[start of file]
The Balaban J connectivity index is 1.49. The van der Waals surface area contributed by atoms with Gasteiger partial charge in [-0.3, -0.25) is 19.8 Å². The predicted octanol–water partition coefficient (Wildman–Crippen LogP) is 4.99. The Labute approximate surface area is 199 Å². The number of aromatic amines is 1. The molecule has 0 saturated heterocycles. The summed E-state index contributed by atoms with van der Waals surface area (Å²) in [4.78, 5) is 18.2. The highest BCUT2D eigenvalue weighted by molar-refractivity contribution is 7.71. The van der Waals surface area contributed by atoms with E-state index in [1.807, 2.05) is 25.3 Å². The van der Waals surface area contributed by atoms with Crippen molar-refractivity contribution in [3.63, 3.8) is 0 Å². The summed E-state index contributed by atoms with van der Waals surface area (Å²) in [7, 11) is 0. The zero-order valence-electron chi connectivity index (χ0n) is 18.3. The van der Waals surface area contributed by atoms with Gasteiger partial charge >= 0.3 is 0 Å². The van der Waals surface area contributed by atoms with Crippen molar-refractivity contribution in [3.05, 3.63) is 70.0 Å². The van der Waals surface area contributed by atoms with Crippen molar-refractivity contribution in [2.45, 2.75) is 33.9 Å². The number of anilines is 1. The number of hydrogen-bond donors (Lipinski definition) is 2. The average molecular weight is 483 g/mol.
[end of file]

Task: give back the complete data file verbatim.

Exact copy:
The Balaban J connectivity index is 1.49. The van der Waals surface area contributed by atoms with Gasteiger partial charge in [-0.3, -0.25) is 19.8 Å². The predicted octanol–water partition coefficient (Wildman–Crippen LogP) is 4.99. The Labute approximate surface area is 199 Å². The number of aromatic amines is 1. The molecule has 0 saturated heterocycles. The summed E-state index contributed by atoms with van der Waals surface area (Å²) in [4.78, 5) is 18.2. The highest BCUT2D eigenvalue weighted by molar-refractivity contribution is 7.71. The van der Waals surface area contributed by atoms with E-state index in [1.807, 2.05) is 25.3 Å². The van der Waals surface area contributed by atoms with Crippen molar-refractivity contribution in [3.63, 3.8) is 0 Å². The summed E-state index contributed by atoms with van der Waals surface area (Å²) in [7, 11) is 0. The zero-order valence-electron chi connectivity index (χ0n) is 18.3. The van der Waals surface area contributed by atoms with Gasteiger partial charge >= 0.3 is 0 Å². The van der Waals surface area contributed by atoms with Crippen molar-refractivity contribution in [3.05, 3.63) is 70.0 Å². The van der Waals surface area contributed by atoms with Crippen molar-refractivity contribution in [2.45, 2.75) is 33.9 Å². The number of anilines is 1. The number of hydrogen-bond donors (Lipinski definition) is 2. The average molecular weight is 483 g/mol.